Ellen Meister grew up in the PTA-enriched heartland of suburban Long Island. A former copywriter, she lives in Long Island with her husband and three children. SECRET CONFESSIONS OF THE APPLEWOOD PTA is her first novel. You can learn more about Ellen at her website, www.ellenmeister.com
What book or project is coming out or has come out that you’d like to tell us about?
My first novel, SECRET CONFESSIONS OF APPLEWOOD PTA, was published on August 1 by William Morrow. It’s about three PTA women who conspire to get a George Clooney movie filmed in their children’s schoolyard.
Sometimes I think it’s easiest for me to describe it by saying what it’s not. It’s fun but it’s not light. It has sex but it’s not erotica. It has pathos but it’s not melodrama. And while I wrote it before there was such a thing as Desperate Housewives and hence a whole new genre of saucy housewife fiction, it does fit neatly into that category. It’s not, however, campy. More than anything, it’s a story of friendship, and I like to think it treats the characters with great tenderness and affection.
Tell us about your journey to publication. How long had you been writing before you got the call you had a contract, how you heard and what went through your head.
Like most writers, I fantasized long and hard about getting The Call That Would Change My Life. Alas, all my good news came in cruel little doses. For instance, after nine long months of querying agents and scrutinizing the Caller ID window on my phone every time it rang, it finally happened—a real literary agent with a 212 area code was on the line. And while it was an exciting phone call, it wasn’t THE phone call. She simply wanted to let me know that her assistant had read my book and loved it, and that she was looking forward to reading it herself and would get back to me “very soon.”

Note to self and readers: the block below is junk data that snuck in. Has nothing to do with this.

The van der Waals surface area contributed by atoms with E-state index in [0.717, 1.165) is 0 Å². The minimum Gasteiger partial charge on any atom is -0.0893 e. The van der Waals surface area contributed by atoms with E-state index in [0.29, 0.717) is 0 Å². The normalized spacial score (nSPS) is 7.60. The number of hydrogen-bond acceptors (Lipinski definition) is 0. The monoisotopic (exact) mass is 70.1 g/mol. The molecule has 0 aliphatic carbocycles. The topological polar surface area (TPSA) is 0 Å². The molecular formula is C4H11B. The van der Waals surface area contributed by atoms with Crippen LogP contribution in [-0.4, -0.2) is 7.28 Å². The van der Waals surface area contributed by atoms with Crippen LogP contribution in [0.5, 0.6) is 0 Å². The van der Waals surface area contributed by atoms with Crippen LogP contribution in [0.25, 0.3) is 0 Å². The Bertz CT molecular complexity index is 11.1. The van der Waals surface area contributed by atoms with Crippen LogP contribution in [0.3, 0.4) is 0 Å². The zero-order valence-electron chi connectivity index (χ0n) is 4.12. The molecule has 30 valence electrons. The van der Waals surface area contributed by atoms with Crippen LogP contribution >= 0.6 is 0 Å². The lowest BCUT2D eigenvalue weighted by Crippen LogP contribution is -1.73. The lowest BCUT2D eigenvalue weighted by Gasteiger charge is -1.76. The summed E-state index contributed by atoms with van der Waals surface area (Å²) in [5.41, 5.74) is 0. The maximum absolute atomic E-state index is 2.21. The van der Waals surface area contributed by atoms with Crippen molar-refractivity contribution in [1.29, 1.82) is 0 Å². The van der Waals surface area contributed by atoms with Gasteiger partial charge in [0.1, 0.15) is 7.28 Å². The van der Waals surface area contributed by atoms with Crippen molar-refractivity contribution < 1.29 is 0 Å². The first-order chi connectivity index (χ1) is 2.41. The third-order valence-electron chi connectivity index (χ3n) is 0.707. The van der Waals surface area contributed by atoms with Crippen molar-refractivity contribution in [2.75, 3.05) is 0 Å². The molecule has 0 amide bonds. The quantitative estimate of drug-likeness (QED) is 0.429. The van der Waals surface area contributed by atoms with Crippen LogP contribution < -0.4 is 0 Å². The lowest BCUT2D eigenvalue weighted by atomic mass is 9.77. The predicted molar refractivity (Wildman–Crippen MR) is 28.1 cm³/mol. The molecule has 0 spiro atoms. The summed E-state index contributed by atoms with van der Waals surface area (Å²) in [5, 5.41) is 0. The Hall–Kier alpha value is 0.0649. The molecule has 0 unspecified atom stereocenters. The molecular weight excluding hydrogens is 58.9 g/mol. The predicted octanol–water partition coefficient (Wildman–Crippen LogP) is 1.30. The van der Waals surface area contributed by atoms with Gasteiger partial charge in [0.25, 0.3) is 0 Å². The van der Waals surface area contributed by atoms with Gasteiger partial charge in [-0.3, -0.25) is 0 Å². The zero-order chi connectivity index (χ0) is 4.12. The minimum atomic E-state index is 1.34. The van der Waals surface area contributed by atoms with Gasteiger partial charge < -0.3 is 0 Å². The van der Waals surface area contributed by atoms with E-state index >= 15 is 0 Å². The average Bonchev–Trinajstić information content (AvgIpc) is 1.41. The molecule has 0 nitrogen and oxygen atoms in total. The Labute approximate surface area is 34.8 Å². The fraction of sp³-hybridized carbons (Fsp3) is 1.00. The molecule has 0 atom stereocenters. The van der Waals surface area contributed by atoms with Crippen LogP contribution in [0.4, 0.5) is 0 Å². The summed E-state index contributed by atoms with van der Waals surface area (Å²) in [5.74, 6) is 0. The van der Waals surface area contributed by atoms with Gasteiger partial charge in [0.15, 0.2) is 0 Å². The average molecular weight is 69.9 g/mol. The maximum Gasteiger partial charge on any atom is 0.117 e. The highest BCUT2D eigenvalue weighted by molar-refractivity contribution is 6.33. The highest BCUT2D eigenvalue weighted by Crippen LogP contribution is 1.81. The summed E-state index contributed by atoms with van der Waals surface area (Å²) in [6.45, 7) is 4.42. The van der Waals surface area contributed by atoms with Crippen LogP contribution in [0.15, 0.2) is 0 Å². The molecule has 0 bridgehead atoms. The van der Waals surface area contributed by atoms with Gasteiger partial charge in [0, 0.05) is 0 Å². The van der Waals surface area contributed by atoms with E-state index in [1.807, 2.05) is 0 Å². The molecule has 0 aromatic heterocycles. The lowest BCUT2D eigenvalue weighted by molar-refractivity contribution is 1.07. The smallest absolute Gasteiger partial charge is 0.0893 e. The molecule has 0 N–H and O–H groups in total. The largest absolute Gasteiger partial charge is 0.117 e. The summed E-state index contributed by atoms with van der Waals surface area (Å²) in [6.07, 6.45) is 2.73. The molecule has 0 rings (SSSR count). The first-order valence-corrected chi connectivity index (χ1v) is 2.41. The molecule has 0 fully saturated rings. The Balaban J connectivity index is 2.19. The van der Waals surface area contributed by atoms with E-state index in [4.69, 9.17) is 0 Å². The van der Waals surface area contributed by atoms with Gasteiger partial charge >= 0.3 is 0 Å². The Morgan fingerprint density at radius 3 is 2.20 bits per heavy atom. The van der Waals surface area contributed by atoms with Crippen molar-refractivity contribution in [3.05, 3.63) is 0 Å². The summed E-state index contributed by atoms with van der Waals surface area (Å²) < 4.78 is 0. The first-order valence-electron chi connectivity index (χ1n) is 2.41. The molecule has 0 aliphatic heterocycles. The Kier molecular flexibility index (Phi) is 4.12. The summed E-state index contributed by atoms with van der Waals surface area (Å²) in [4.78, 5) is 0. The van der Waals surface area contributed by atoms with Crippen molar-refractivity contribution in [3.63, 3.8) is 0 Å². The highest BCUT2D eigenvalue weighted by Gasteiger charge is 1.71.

Do I need to tell you that I spend the twenty hours in conversation with anyone who would put up with me, trying to analyze exactly what “very soon” meant?
As it turns out, it meant four days. And the next time she called, she offered representation.
But I’m getting head of myself here, so let me back up. I started writing the book at the end of 2000, and finished it about two years later in early 2003. It took me nine months to get an agent. I spent the next five months revising it based on my agent’s suggestions. The submission process to editors was agonizing, as each day felt like a decade, but it was actually only a few months before I got the call that there was an offer on the book. However, once again it wasn’t The Call That Would Change My Life, as my agent had issues with the initial offer and wanted to do some negotiating.